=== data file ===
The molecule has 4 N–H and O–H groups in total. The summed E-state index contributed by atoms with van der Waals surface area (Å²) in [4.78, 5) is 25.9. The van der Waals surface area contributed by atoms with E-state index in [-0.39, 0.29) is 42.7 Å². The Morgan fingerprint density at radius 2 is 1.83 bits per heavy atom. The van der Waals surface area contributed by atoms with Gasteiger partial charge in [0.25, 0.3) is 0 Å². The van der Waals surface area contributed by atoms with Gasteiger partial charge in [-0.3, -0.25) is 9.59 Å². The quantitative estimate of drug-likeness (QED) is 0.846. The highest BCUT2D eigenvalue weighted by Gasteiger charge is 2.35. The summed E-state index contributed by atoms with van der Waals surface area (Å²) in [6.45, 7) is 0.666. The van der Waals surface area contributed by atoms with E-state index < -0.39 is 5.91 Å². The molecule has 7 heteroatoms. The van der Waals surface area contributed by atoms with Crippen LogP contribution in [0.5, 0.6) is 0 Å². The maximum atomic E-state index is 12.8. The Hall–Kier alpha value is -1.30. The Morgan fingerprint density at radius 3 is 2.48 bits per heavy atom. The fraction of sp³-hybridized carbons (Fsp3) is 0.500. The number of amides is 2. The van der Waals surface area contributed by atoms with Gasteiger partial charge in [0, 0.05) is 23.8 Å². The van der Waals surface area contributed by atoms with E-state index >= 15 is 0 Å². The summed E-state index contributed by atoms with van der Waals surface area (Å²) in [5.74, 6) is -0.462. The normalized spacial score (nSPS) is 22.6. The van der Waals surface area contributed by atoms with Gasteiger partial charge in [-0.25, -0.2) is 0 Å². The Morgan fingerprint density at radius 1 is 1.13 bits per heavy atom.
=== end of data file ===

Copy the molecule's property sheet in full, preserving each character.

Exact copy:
The molecule has 4 N–H and O–H groups in total. The summed E-state index contributed by atoms with van der Waals surface area (Å²) in [4.78, 5) is 25.9. The van der Waals surface area contributed by atoms with E-state index in [-0.39, 0.29) is 42.7 Å². The Morgan fingerprint density at radius 2 is 1.83 bits per heavy atom. The van der Waals surface area contributed by atoms with Gasteiger partial charge in [0.25, 0.3) is 0 Å². The van der Waals surface area contributed by atoms with Gasteiger partial charge in [-0.3, -0.25) is 9.59 Å². The quantitative estimate of drug-likeness (QED) is 0.846. The highest BCUT2D eigenvalue weighted by Gasteiger charge is 2.35. The summed E-state index contributed by atoms with van der Waals surface area (Å²) in [6.45, 7) is 0.666. The van der Waals surface area contributed by atoms with E-state index < -0.39 is 5.91 Å². The molecule has 7 heteroatoms. The van der Waals surface area contributed by atoms with Crippen LogP contribution in [0.5, 0.6) is 0 Å². The maximum atomic E-state index is 12.8. The Hall–Kier alpha value is -1.30. The Morgan fingerprint density at radius 3 is 2.48 bits per heavy atom. The fraction of sp³-hybridized carbons (Fsp3) is 0.500. The number of amides is 2. The van der Waals surface area contributed by atoms with Gasteiger partial charge in [0, 0.05) is 23.8 Å². The van der Waals surface area contributed by atoms with E-state index >= 15 is 0 Å². The summed E-state index contributed by atoms with van der Waals surface area (Å²) in [5.74, 6) is -0.462. The normalized spacial score (nSPS) is 22.6. The van der Waals surface area contributed by atoms with Gasteiger partial charge in [-0.25, -0.2) is 0 Å². The Morgan fingerprint density at radius 1 is 1.13 bits per heavy atom.